Perched just below the heights of the mighty Himalayan mountain range, Nepal represents an ancient land filled with a vast array o fascinating cultures, diverse people, spectacular scenery and some of the most elaborate metal artistry created anywhere is Asia.
For generations, Nepali craftsmen have been making beautiful metal objects ranging from ornate religious statues and temple decorations, to household vessels, pitches, cups and bowls. While countless volumes have been written focusing of Nepal's rich tradition of producing bronze statues depicting figures such as Buddha, Krishna, Tara and an innumerable assortment of other gods and goddesses, there has been comparatively little information documenting Nepal's production of simple domestic brass and bronze casted items used in everyday life.
This book, the first in a series, will explore some of the mysteries behind Nepal's renowned metal Industry, focusing specifically on casted household vessels, pitchers and bowls created using the lost wax method. In addition to highlighting a selection of antique goods still readily available throughout Nepal, the book will explore each item's cultural and religious significance in an effort to provide the reader with a sense of perspective.
Over the past twenty years, many of the craftsmen who had plied this ancient trade have begun to die off. With stiff competition from inexpensive, machine made products coming in from India and other countries in the region, families that had once passed on these skills to their offspring are now switching to other, less work intensive professions. Thus, the tradition of making these household products by hand is gradually fading away. The purpose of this book is to keep the memory of this legacy alive in hopes that future generations in Nepal will come to appreciate the beauty of this unique art form.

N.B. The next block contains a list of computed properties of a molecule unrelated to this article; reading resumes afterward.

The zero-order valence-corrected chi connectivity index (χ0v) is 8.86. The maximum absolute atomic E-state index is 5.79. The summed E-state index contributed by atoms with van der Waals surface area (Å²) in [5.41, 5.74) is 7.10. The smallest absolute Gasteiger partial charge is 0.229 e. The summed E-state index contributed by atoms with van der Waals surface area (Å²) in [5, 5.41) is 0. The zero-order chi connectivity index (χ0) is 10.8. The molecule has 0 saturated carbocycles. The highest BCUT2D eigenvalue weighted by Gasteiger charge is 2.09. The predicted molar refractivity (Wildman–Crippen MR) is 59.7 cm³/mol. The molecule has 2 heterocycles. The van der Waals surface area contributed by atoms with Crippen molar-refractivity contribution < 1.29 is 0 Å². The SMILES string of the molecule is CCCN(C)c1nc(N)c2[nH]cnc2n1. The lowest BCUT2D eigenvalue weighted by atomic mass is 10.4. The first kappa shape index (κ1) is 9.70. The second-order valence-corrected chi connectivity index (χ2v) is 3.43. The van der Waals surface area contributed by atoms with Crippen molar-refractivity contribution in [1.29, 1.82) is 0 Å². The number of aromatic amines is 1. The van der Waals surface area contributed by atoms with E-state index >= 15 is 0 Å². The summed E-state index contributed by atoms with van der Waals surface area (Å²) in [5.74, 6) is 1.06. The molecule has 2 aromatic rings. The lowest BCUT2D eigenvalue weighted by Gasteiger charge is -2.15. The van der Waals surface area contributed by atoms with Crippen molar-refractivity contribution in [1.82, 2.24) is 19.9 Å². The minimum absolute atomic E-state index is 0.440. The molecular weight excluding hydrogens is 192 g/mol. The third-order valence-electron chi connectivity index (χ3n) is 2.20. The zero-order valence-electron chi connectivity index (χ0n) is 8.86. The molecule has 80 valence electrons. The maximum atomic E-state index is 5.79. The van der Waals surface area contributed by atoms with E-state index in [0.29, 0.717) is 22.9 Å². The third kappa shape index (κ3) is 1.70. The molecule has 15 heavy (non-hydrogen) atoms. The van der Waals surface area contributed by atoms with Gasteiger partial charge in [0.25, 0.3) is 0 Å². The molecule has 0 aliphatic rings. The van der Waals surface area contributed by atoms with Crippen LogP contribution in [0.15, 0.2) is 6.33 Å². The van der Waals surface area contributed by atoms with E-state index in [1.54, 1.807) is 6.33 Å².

About the Book:
Nepalese Casted Vessels, Decanters and Bowls is one of the most important books ever written on the renowned metal industry in the Himalayan Kingdom of Nepal. For the first time, author Mathew Friedman has brilliantly recorded the "Lost Wax Method" of metal work. Fast becoming a lost art, this book helps to keep the memory of this art from alive in hopes that future generations in Nepal and elsewhere will come to appreciate the splendor of these unique and beautiful objects.
What is the "Lost Wax Method?
What is the process of casting?
Who are the craftsmen?
Why is it important to save this ancient art?
Friedman intelligently answers these and other important questions. A Selection of antique goods still readily available throughout Nepal is also highlighted with an insightful explanation of the cultural and religious significance of each.
MATHEW S. FRIEDMEN, as a professional in the field of international health, has traveled to over 35 countries around the world. For the past 8 year, he has been living and working in Kathmandu, Nepal as a technical advisor. During this time, Friedman has spent years examining and studying all aspects of Nepal's unique metal casting industry. He is also the author of two other popular books. The Gorkha Urn and Tara; A Fleshtrade Odyssey
Language & Literature (440)
Sacred Sites (102)
Tantric Buddhism (87)
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